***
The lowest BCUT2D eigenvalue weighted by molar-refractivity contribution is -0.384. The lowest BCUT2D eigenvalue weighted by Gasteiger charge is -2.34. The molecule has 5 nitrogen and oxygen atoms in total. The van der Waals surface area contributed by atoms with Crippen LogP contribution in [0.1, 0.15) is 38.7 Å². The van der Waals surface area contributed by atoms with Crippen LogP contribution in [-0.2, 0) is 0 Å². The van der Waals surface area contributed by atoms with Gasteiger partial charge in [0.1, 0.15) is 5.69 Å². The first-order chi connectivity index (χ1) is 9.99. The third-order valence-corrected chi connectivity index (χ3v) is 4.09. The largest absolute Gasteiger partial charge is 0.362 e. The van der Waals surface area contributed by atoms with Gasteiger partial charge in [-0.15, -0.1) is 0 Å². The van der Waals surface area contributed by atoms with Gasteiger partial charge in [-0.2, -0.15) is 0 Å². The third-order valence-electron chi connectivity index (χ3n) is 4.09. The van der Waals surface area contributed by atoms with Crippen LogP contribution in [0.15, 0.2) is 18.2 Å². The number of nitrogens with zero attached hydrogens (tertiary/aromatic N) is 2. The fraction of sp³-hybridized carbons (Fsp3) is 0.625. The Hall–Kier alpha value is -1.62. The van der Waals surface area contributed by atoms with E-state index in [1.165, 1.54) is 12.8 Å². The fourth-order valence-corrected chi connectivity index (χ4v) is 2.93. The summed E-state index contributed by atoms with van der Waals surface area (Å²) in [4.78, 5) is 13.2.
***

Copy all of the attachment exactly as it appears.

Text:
The lowest BCUT2D eigenvalue weighted by molar-refractivity contribution is -0.384. The lowest BCUT2D eigenvalue weighted by Gasteiger charge is -2.34. The molecule has 5 nitrogen and oxygen atoms in total. The van der Waals surface area contributed by atoms with Crippen LogP contribution in [0.1, 0.15) is 38.7 Å². The van der Waals surface area contributed by atoms with Crippen LogP contribution in [-0.2, 0) is 0 Å². The van der Waals surface area contributed by atoms with Gasteiger partial charge in [0.1, 0.15) is 5.69 Å². The first-order chi connectivity index (χ1) is 9.99. The third-order valence-corrected chi connectivity index (χ3v) is 4.09. The largest absolute Gasteiger partial charge is 0.362 e. The van der Waals surface area contributed by atoms with Gasteiger partial charge in [-0.15, -0.1) is 0 Å². The van der Waals surface area contributed by atoms with Gasteiger partial charge in [-0.2, -0.15) is 0 Å². The third-order valence-electron chi connectivity index (χ3n) is 4.09. The van der Waals surface area contributed by atoms with Crippen LogP contribution in [0.15, 0.2) is 18.2 Å². The number of nitrogens with zero attached hydrogens (tertiary/aromatic N) is 2. The fraction of sp³-hybridized carbons (Fsp3) is 0.625. The Hall–Kier alpha value is -1.62. The van der Waals surface area contributed by atoms with E-state index in [1.165, 1.54) is 12.8 Å². The fourth-order valence-corrected chi connectivity index (χ4v) is 2.93. The summed E-state index contributed by atoms with van der Waals surface area (Å²) in [4.78, 5) is 13.2.